Australia’s Tradie-in-Chief, Bunnings Group managing director Michael Schneider, has revealed the hardware giant intends to fire-up its digital and omnichannel offerings across Australia by the end of this year, as the retailer hits the accelerator on the massive project.
The Wesfarmers-owned business on Thursday took the covers off its heavily-tested rollout plans that are regarded by the market as the litmus test for whether the mainstream Australian retail market can harness digital commerce to increase margins rather than have their profitability gradually eaten away.
The move by Bunnings to go to a full digital rollout in just six months is ahead of what many analysts were expecting. It's also on the fast side of previous guidance that had indicated a rollout across 2020.
Under the hood of the strategy is the heavy leveraging of Wesfarmers’ often secretive group data engineering capability from its Advanced Analaytics Centre it wants to extend across its businesses to increase productivity and efficiency and reduce costs.
“We believe that done right we will be in a position probably by Christmas this year to have all of our Australia network online, fully transactional, which is well inside the guidance we've been giving before,” Schneider told investors.
“We've been delighted with the progress and delighted with the customer reaction to our offer.”
The key words there are “done right”.
The strategy revealed by Schneider on Thursday is a far cry from the margin eroding difficulties now being experienced by grocery giants Coles (which Wesfarmers spun off) and Woolworths which faces increased costs by people purchasing online, mainly because of logistics.
The key difference in the Bunnings approach has been to heavily test the digital offer – which is about a lot more than shifting sales into a different channel – at locations in Tasmania and Victoria to see what worked and what didn’t.
The digital offer essentially breaks down into a strong weighting towards click-and-collect, bolstered by traditional online ordering and delivery as an option.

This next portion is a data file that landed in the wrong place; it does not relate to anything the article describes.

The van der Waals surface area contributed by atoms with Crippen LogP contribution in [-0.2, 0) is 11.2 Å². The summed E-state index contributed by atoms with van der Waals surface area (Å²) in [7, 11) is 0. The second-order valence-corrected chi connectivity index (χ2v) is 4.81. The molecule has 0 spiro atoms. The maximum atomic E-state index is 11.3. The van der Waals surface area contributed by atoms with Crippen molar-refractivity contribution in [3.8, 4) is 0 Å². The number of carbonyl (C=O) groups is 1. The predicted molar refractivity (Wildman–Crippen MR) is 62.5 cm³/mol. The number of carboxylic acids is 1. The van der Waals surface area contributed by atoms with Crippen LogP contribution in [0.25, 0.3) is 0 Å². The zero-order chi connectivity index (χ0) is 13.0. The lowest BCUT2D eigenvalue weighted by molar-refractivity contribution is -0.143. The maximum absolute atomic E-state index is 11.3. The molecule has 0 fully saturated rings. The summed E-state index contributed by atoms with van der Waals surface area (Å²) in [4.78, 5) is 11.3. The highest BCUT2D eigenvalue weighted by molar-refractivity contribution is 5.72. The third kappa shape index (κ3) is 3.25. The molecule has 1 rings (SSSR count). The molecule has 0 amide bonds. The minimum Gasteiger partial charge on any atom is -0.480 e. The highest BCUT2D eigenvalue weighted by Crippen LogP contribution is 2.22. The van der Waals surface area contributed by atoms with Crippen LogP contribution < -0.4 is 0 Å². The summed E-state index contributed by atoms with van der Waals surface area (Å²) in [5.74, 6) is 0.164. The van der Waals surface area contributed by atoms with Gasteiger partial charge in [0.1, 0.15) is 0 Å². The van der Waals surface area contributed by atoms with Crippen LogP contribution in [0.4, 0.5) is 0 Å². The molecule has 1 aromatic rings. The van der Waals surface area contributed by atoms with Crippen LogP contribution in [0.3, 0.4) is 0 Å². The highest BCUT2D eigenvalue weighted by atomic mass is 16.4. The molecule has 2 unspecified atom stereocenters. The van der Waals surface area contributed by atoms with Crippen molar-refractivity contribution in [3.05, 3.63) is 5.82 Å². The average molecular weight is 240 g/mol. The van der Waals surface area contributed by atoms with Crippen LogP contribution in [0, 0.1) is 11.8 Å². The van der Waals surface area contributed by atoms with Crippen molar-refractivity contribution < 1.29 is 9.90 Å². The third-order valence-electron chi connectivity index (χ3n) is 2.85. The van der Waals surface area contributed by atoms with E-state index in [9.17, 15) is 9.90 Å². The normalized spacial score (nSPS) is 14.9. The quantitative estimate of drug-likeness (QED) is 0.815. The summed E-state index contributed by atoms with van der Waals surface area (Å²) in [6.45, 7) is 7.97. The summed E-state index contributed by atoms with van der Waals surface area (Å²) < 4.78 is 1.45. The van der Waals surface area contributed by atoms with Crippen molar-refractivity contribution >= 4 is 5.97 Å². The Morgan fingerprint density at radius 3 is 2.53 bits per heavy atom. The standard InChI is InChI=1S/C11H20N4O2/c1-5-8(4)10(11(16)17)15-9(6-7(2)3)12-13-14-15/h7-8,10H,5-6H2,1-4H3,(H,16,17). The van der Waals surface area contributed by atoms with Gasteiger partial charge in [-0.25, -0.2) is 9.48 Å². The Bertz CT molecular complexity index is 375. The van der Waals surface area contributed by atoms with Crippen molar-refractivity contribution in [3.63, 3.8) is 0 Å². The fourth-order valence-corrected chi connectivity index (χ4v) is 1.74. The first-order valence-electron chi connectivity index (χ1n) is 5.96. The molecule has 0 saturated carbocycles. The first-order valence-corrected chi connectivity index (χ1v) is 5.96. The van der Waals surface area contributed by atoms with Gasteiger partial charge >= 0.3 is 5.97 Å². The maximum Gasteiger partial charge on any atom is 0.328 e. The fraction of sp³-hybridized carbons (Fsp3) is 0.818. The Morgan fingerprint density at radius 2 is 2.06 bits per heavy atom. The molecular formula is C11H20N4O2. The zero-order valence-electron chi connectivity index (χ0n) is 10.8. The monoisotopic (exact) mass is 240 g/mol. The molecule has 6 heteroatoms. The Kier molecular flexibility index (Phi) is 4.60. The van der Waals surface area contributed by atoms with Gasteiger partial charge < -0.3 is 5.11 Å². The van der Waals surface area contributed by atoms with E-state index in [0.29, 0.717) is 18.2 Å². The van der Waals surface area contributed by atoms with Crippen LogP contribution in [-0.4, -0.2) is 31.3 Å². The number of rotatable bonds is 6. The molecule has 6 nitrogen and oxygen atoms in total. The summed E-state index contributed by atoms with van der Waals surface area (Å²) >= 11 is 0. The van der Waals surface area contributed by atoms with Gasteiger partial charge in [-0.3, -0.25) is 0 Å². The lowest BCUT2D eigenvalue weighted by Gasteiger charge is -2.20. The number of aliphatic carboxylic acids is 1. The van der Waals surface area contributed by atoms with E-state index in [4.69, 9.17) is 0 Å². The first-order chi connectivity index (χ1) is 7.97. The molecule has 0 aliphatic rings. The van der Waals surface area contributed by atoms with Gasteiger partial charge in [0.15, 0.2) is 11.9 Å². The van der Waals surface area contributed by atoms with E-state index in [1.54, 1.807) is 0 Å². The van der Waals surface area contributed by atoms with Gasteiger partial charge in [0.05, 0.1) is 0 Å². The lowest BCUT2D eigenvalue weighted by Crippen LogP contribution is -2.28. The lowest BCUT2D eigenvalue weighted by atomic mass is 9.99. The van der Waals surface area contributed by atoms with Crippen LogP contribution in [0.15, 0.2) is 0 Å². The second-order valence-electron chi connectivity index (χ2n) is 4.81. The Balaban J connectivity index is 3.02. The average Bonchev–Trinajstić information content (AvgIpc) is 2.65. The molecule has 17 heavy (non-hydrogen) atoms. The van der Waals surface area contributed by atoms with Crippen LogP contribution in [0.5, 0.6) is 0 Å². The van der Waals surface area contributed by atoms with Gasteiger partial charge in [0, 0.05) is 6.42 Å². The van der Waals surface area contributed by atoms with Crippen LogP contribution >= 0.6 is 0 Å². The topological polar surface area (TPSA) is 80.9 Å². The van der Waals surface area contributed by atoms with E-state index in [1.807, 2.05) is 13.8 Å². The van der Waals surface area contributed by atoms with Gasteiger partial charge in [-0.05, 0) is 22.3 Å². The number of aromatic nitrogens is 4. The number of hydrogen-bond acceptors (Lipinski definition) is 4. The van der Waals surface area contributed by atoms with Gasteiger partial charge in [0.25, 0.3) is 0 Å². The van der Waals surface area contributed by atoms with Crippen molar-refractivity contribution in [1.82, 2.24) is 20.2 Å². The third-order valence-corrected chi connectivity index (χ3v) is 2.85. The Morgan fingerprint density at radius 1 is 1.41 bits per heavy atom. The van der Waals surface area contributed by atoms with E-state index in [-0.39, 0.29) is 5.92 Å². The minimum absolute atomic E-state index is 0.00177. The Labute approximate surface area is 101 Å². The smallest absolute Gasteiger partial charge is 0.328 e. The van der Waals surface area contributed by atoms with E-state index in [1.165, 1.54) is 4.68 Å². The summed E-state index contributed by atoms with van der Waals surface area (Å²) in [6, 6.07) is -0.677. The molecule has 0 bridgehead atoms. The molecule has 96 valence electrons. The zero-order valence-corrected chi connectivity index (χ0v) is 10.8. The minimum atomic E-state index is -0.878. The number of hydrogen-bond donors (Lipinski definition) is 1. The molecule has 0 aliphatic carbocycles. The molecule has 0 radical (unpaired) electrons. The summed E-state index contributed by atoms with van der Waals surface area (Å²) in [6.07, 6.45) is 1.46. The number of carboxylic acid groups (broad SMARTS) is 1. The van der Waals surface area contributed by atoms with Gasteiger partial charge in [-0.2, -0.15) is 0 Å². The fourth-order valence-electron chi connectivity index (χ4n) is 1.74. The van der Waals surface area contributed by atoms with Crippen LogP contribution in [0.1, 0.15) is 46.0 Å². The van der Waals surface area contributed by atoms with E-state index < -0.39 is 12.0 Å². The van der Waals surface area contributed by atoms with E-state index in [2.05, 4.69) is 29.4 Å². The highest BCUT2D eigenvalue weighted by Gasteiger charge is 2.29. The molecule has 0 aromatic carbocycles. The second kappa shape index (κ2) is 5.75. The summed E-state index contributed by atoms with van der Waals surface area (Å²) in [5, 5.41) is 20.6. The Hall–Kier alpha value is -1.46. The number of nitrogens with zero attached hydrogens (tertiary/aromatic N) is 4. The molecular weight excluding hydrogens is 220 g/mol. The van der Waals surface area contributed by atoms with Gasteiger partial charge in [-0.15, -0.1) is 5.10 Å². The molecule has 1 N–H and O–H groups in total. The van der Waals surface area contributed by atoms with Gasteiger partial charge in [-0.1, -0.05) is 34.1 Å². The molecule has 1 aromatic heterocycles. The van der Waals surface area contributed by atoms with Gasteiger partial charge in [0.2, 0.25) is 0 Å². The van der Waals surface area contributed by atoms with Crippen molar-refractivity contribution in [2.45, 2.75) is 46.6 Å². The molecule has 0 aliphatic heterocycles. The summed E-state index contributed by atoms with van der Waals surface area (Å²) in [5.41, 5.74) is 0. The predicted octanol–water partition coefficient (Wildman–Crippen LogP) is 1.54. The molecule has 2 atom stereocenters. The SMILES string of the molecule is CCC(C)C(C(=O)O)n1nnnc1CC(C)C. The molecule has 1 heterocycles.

Pressed by analysts as to whether customers could be buying less if they order online first – countering the bricks-and-mortar walk in for one thing, leave with three effect – Schneider said the test sites had determined that customers still wanted to “shop the store”.
“We've not seen any material impacts to store productivity, we've not seen material impacts to cost or profitability, if you like, around what we do, Schneider said.
“We've engineered out some processes in our stores to make way for this work to be done. So it's been really exciting for us. And we understand we're going to need to talk to customers in a different way about this. All of a sudden Bunnings Warehouse is going to be on your mobile phone and in your pocket.”
Keeping humans busy
One of the big questions for Bunnings was where to physically put the click and collect counter.
For everyday retail customers, the collection point will be at the front of the store, Schneider revealed, noting that they had tried different options.
But it’s a slightly different story for tradies, the army of small business owners in vans and utes, who will get a drive-through option to quicken turnaround time on the way to a job or reloading for the next day.
At the last update, Schneider revealed the creation of the Power Pass app and card, which can includes a credit facility. While there’s always some margin in credit, the real gold has come in the form of accurate, timely and pertinent data about the daily habits of tradies and how to make their lives easier.